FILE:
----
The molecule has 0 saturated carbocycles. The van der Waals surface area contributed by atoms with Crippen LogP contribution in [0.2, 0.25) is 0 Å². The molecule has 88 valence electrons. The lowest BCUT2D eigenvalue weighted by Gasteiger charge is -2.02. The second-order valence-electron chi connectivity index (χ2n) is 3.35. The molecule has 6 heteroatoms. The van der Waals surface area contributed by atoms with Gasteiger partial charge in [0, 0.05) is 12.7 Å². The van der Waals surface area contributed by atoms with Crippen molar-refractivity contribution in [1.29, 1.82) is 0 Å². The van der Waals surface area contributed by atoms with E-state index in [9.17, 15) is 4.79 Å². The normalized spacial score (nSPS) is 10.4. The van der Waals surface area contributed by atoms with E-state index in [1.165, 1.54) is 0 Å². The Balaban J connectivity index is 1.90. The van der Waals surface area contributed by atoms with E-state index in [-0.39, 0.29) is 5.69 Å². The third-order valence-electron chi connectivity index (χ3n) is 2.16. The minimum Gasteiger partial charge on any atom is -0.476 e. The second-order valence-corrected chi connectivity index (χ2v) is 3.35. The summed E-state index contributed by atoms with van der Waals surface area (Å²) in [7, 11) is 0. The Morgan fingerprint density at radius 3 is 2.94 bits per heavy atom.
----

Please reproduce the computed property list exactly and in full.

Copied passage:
The molecule has 0 saturated carbocycles. The van der Waals surface area contributed by atoms with Crippen LogP contribution in [0.2, 0.25) is 0 Å². The molecule has 88 valence electrons. The lowest BCUT2D eigenvalue weighted by Gasteiger charge is -2.02. The second-order valence-electron chi connectivity index (χ2n) is 3.35. The molecule has 6 heteroatoms. The van der Waals surface area contributed by atoms with Gasteiger partial charge in [0, 0.05) is 12.7 Å². The van der Waals surface area contributed by atoms with Crippen molar-refractivity contribution in [1.29, 1.82) is 0 Å². The van der Waals surface area contributed by atoms with E-state index in [9.17, 15) is 4.79 Å². The normalized spacial score (nSPS) is 10.4. The van der Waals surface area contributed by atoms with E-state index in [1.165, 1.54) is 0 Å². The Balaban J connectivity index is 1.90. The van der Waals surface area contributed by atoms with E-state index in [-0.39, 0.29) is 5.69 Å². The third-order valence-electron chi connectivity index (χ3n) is 2.16. The minimum Gasteiger partial charge on any atom is -0.476 e. The second-order valence-corrected chi connectivity index (χ2v) is 3.35. The summed E-state index contributed by atoms with van der Waals surface area (Å²) in [7, 11) is 0. The Morgan fingerprint density at radius 3 is 2.94 bits per heavy atom.